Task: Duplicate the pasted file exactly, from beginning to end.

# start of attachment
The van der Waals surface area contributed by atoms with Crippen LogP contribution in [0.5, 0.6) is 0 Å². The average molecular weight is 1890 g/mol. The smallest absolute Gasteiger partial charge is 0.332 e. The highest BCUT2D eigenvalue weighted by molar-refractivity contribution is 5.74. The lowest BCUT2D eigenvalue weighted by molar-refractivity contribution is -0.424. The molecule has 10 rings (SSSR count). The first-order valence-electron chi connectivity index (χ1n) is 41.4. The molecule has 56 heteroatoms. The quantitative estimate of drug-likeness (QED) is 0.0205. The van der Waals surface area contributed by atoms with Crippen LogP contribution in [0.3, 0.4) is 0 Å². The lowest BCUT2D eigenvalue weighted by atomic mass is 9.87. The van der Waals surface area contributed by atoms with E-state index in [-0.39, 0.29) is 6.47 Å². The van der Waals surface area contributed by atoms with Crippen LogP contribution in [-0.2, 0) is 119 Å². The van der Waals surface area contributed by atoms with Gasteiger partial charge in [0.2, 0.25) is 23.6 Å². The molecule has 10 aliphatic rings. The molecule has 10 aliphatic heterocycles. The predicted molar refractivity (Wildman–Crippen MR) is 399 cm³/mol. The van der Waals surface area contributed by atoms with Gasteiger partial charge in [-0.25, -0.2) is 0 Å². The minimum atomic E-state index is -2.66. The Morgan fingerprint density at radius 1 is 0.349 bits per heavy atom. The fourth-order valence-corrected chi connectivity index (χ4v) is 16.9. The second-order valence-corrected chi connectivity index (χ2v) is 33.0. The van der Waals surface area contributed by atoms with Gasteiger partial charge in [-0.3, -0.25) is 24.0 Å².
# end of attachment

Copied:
The van der Waals surface area contributed by atoms with Crippen LogP contribution in [0.5, 0.6) is 0 Å². The average molecular weight is 1890 g/mol. The smallest absolute Gasteiger partial charge is 0.332 e. The highest BCUT2D eigenvalue weighted by molar-refractivity contribution is 5.74. The lowest BCUT2D eigenvalue weighted by molar-refractivity contribution is -0.424. The molecule has 10 rings (SSSR count). The first-order valence-electron chi connectivity index (χ1n) is 41.4. The molecule has 56 heteroatoms. The quantitative estimate of drug-likeness (QED) is 0.0205. The van der Waals surface area contributed by atoms with Crippen LogP contribution in [0.3, 0.4) is 0 Å². The lowest BCUT2D eigenvalue weighted by atomic mass is 9.87. The van der Waals surface area contributed by atoms with E-state index in [-0.39, 0.29) is 6.47 Å². The van der Waals surface area contributed by atoms with Crippen LogP contribution in [-0.2, 0) is 119 Å². The van der Waals surface area contributed by atoms with Gasteiger partial charge in [0.2, 0.25) is 23.6 Å². The molecule has 10 aliphatic rings. The molecule has 10 aliphatic heterocycles. The predicted molar refractivity (Wildman–Crippen MR) is 399 cm³/mol. The van der Waals surface area contributed by atoms with Gasteiger partial charge in [-0.25, -0.2) is 0 Å². The minimum atomic E-state index is -2.66. The Morgan fingerprint density at radius 1 is 0.349 bits per heavy atom. The fourth-order valence-corrected chi connectivity index (χ4v) is 16.9. The second-order valence-corrected chi connectivity index (χ2v) is 33.0. The van der Waals surface area contributed by atoms with Gasteiger partial charge in [-0.3, -0.25) is 24.0 Å².